I mean come on: Today, millions of people are playing World of Warcraft, quite happily investing themselves in polygonal alter egos and fake epic pursuits. (By the way — did you hear about the plague that hit that game?? Crazy!) Give that number just a little bit of Kurzweil’s exponential love and it gets big fast.
Many critiques of the modern social order hinge on the recognition of a widespread malaise, agitation, and/or alienation. I believe it really does exist, and I think any honest observer would agree — whatever his or her feelings about technology or capitalism or power relationships or whatever else.
Now, what if after all this fuss, the balm for that angst turns out to be simple? What if it’s giving everybody a subscription to the awesome game-world of his or her choice — and an optional feeding tube?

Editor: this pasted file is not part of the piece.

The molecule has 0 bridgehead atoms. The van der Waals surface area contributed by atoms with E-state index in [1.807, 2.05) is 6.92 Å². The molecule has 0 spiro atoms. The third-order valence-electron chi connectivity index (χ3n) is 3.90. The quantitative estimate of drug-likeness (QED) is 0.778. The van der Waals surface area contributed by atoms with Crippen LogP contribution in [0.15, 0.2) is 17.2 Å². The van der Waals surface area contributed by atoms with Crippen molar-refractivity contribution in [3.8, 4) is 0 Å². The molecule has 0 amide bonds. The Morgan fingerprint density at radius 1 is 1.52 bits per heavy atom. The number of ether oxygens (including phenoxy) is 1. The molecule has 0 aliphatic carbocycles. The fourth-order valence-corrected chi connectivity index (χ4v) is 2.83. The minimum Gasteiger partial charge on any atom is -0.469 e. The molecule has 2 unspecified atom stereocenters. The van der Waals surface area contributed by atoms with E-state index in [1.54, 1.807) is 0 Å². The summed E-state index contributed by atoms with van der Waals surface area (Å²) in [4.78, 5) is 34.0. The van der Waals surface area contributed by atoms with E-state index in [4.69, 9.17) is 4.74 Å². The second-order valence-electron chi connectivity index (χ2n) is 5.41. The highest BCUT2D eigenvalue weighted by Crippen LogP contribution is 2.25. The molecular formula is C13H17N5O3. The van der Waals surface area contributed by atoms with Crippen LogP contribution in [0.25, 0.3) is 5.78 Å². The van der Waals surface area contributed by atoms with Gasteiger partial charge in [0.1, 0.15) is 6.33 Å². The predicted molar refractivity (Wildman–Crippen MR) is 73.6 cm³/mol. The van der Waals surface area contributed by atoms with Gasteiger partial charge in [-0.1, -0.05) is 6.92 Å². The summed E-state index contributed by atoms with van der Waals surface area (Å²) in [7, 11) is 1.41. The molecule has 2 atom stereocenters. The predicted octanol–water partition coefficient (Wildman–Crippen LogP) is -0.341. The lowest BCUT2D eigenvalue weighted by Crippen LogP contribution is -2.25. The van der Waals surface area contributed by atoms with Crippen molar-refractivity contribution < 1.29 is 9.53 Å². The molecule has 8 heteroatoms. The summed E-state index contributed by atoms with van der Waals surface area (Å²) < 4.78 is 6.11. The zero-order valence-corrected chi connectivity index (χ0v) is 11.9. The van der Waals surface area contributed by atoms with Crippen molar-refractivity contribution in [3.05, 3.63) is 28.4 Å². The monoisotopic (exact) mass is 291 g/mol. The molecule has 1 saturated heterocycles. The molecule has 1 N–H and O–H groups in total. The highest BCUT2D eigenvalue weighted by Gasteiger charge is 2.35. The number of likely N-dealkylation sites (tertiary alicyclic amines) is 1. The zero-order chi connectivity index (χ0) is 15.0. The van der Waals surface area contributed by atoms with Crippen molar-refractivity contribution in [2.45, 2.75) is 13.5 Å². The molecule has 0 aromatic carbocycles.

That CREEPS me OUT. And it’s not the specter of a Matrix-like future where everybody is knocked out and jacked in that does it — because I don’t think that’s actually very likely. Rather, it’s the half-Matrix I’m afraid of, where it’s just the game-world underclass that gets consigned to virtual heroics (maybe surfacing once a month to earn enough cash to cover the subscription fee) while an elite class continues to enjoy the real world — as well as the rewarding challenges of developing and scripting the game-world, no doubt. Gahhh!
Anyway, back to Kurzweil, who I’m sure would find such concerns quaint — because of course, a mere decade after we have immersive virtual worlds, we will have nanobots able to re-form the real world however we like!
Ultimately I feel a little sorry for Ray Kurzweil. He’s phenomenally smart, and has made amazing contributions to the world. What does he think is waiting in the info-apotheosis that’s not available in our world, today?